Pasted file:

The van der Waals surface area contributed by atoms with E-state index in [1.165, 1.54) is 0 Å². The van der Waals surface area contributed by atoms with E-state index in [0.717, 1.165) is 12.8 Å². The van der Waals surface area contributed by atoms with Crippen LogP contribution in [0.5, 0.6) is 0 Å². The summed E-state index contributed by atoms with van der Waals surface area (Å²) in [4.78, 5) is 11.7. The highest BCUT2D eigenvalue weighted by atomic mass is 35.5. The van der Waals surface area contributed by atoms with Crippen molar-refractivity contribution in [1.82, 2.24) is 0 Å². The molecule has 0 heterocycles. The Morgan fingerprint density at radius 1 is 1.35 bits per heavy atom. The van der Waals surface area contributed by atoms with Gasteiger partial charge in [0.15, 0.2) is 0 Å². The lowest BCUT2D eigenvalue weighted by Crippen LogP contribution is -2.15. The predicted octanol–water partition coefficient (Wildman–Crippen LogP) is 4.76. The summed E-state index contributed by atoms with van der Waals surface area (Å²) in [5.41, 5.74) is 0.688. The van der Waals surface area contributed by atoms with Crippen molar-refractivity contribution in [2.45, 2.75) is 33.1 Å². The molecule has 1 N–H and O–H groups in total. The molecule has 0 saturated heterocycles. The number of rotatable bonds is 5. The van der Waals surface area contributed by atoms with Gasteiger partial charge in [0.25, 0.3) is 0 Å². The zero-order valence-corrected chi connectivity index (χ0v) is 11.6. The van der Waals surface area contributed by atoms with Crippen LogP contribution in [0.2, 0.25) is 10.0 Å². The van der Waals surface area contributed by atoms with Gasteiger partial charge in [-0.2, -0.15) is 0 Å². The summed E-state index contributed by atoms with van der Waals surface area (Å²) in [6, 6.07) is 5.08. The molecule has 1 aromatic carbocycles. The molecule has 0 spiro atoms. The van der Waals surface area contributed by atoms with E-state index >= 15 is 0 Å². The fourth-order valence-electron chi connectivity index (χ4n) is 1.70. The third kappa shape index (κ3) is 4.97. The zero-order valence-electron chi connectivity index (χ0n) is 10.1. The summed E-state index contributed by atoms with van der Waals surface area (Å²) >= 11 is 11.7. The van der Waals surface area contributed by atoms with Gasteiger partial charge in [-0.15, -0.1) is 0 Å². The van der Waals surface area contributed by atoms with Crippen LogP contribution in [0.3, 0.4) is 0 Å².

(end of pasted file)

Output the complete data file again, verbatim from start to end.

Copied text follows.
The van der Waals surface area contributed by atoms with E-state index in [1.165, 1.54) is 0 Å². The van der Waals surface area contributed by atoms with E-state index in [0.717, 1.165) is 12.8 Å². The van der Waals surface area contributed by atoms with Crippen LogP contribution in [0.5, 0.6) is 0 Å². The summed E-state index contributed by atoms with van der Waals surface area (Å²) in [4.78, 5) is 11.7. The highest BCUT2D eigenvalue weighted by atomic mass is 35.5. The van der Waals surface area contributed by atoms with Crippen molar-refractivity contribution in [1.82, 2.24) is 0 Å². The molecule has 0 heterocycles. The Morgan fingerprint density at radius 1 is 1.35 bits per heavy atom. The van der Waals surface area contributed by atoms with Gasteiger partial charge in [0.15, 0.2) is 0 Å². The lowest BCUT2D eigenvalue weighted by Crippen LogP contribution is -2.15. The predicted octanol–water partition coefficient (Wildman–Crippen LogP) is 4.76. The summed E-state index contributed by atoms with van der Waals surface area (Å²) in [5.41, 5.74) is 0.688. The van der Waals surface area contributed by atoms with Crippen molar-refractivity contribution in [2.45, 2.75) is 33.1 Å². The molecule has 1 N–H and O–H groups in total. The molecule has 0 saturated heterocycles. The number of rotatable bonds is 5. The van der Waals surface area contributed by atoms with Gasteiger partial charge in [0.25, 0.3) is 0 Å². The zero-order valence-corrected chi connectivity index (χ0v) is 11.6. The van der Waals surface area contributed by atoms with Crippen LogP contribution in [0.2, 0.25) is 10.0 Å². The van der Waals surface area contributed by atoms with Gasteiger partial charge in [-0.2, -0.15) is 0 Å². The summed E-state index contributed by atoms with van der Waals surface area (Å²) in [6, 6.07) is 5.08. The molecule has 1 aromatic carbocycles. The molecule has 0 spiro atoms. The van der Waals surface area contributed by atoms with E-state index >= 15 is 0 Å². The fourth-order valence-electron chi connectivity index (χ4n) is 1.70. The third kappa shape index (κ3) is 4.97. The zero-order valence-electron chi connectivity index (χ0n) is 10.1. The summed E-state index contributed by atoms with van der Waals surface area (Å²) >= 11 is 11.7. The van der Waals surface area contributed by atoms with Gasteiger partial charge in [-0.15, -0.1) is 0 Å². The van der Waals surface area contributed by atoms with Crippen LogP contribution in [0.3, 0.4) is 0 Å².